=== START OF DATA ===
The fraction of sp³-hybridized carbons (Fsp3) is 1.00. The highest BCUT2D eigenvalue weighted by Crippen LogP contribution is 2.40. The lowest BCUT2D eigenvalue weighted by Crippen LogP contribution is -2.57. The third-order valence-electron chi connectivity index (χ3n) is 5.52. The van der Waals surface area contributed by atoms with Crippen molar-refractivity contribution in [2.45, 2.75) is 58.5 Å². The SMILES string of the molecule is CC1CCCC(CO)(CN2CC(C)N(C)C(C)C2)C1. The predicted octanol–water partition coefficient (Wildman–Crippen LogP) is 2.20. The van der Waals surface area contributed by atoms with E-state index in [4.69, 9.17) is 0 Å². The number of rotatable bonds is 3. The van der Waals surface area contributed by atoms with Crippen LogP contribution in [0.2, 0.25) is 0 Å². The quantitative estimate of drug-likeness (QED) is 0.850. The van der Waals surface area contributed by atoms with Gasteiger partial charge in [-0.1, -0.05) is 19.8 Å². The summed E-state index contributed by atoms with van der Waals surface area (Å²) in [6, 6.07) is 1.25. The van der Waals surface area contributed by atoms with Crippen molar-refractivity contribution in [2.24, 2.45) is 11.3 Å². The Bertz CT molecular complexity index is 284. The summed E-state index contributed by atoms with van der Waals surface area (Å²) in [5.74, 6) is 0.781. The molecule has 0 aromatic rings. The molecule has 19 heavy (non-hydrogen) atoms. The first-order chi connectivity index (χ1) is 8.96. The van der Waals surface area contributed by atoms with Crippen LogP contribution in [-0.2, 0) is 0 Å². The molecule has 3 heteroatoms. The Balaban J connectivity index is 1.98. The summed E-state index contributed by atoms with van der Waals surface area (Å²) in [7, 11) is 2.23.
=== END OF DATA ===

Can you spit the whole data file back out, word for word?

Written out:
The fraction of sp³-hybridized carbons (Fsp3) is 1.00. The highest BCUT2D eigenvalue weighted by Crippen LogP contribution is 2.40. The lowest BCUT2D eigenvalue weighted by Crippen LogP contribution is -2.57. The third-order valence-electron chi connectivity index (χ3n) is 5.52. The van der Waals surface area contributed by atoms with Crippen molar-refractivity contribution in [2.45, 2.75) is 58.5 Å². The SMILES string of the molecule is CC1CCCC(CO)(CN2CC(C)N(C)C(C)C2)C1. The predicted octanol–water partition coefficient (Wildman–Crippen LogP) is 2.20. The van der Waals surface area contributed by atoms with E-state index in [4.69, 9.17) is 0 Å². The number of rotatable bonds is 3. The van der Waals surface area contributed by atoms with Crippen LogP contribution in [0.2, 0.25) is 0 Å². The quantitative estimate of drug-likeness (QED) is 0.850. The van der Waals surface area contributed by atoms with Gasteiger partial charge in [-0.1, -0.05) is 19.8 Å². The summed E-state index contributed by atoms with van der Waals surface area (Å²) in [6, 6.07) is 1.25. The van der Waals surface area contributed by atoms with Crippen molar-refractivity contribution in [2.24, 2.45) is 11.3 Å². The Bertz CT molecular complexity index is 284. The summed E-state index contributed by atoms with van der Waals surface area (Å²) in [5.74, 6) is 0.781. The molecule has 0 aromatic rings. The molecule has 19 heavy (non-hydrogen) atoms. The first-order chi connectivity index (χ1) is 8.96. The van der Waals surface area contributed by atoms with Crippen LogP contribution in [-0.2, 0) is 0 Å². The molecule has 3 heteroatoms. The Balaban J connectivity index is 1.98. The summed E-state index contributed by atoms with van der Waals surface area (Å²) in [7, 11) is 2.23.